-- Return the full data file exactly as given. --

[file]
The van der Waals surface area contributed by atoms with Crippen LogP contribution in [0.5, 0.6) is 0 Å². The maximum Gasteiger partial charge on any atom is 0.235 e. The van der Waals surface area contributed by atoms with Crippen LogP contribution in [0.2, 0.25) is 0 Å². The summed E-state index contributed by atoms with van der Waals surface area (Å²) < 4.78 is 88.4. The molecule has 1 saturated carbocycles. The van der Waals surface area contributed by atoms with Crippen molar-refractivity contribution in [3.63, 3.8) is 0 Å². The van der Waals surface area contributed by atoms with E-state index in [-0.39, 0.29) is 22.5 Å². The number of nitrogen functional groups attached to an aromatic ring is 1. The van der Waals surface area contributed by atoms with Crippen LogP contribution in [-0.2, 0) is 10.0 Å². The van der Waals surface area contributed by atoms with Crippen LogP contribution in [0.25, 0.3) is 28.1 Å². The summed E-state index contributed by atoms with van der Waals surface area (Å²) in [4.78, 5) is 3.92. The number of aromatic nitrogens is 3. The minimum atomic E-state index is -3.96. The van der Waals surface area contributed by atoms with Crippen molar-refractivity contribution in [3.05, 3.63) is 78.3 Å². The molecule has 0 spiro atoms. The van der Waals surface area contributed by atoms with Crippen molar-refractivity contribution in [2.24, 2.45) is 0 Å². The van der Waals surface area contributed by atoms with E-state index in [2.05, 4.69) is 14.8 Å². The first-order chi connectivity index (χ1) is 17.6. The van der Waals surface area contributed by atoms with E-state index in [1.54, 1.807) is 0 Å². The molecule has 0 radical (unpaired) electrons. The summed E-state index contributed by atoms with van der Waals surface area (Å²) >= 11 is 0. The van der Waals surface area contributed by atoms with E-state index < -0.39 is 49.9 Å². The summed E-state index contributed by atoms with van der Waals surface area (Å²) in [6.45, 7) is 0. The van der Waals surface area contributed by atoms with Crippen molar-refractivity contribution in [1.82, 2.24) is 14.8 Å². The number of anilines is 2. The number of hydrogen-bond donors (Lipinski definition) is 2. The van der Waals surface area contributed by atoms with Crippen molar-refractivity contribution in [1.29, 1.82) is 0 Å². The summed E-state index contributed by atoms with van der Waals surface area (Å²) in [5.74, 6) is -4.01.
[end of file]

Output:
The van der Waals surface area contributed by atoms with Crippen LogP contribution in [0.5, 0.6) is 0 Å². The maximum Gasteiger partial charge on any atom is 0.235 e. The van der Waals surface area contributed by atoms with Crippen LogP contribution in [0.2, 0.25) is 0 Å². The summed E-state index contributed by atoms with van der Waals surface area (Å²) < 4.78 is 88.4. The molecule has 1 saturated carbocycles. The van der Waals surface area contributed by atoms with Crippen molar-refractivity contribution in [3.63, 3.8) is 0 Å². The van der Waals surface area contributed by atoms with E-state index in [-0.39, 0.29) is 22.5 Å². The number of nitrogen functional groups attached to an aromatic ring is 1. The van der Waals surface area contributed by atoms with Crippen LogP contribution in [-0.2, 0) is 10.0 Å². The van der Waals surface area contributed by atoms with Crippen LogP contribution in [0.25, 0.3) is 28.1 Å². The summed E-state index contributed by atoms with van der Waals surface area (Å²) in [4.78, 5) is 3.92. The number of aromatic nitrogens is 3. The minimum atomic E-state index is -3.96. The van der Waals surface area contributed by atoms with Crippen molar-refractivity contribution in [3.05, 3.63) is 78.3 Å². The molecule has 0 spiro atoms. The van der Waals surface area contributed by atoms with Crippen molar-refractivity contribution in [2.24, 2.45) is 0 Å². The van der Waals surface area contributed by atoms with E-state index in [2.05, 4.69) is 14.8 Å². The first-order chi connectivity index (χ1) is 17.6. The van der Waals surface area contributed by atoms with E-state index in [1.54, 1.807) is 0 Å². The molecule has 0 radical (unpaired) electrons. The summed E-state index contributed by atoms with van der Waals surface area (Å²) >= 11 is 0. The van der Waals surface area contributed by atoms with E-state index < -0.39 is 49.9 Å². The summed E-state index contributed by atoms with van der Waals surface area (Å²) in [6.45, 7) is 0. The van der Waals surface area contributed by atoms with Crippen molar-refractivity contribution in [1.82, 2.24) is 14.8 Å². The number of anilines is 2. The number of hydrogen-bond donors (Lipinski definition) is 2. The van der Waals surface area contributed by atoms with Crippen molar-refractivity contribution in [1.29, 1.82) is 0 Å². The summed E-state index contributed by atoms with van der Waals surface area (Å²) in [5.74, 6) is -4.01.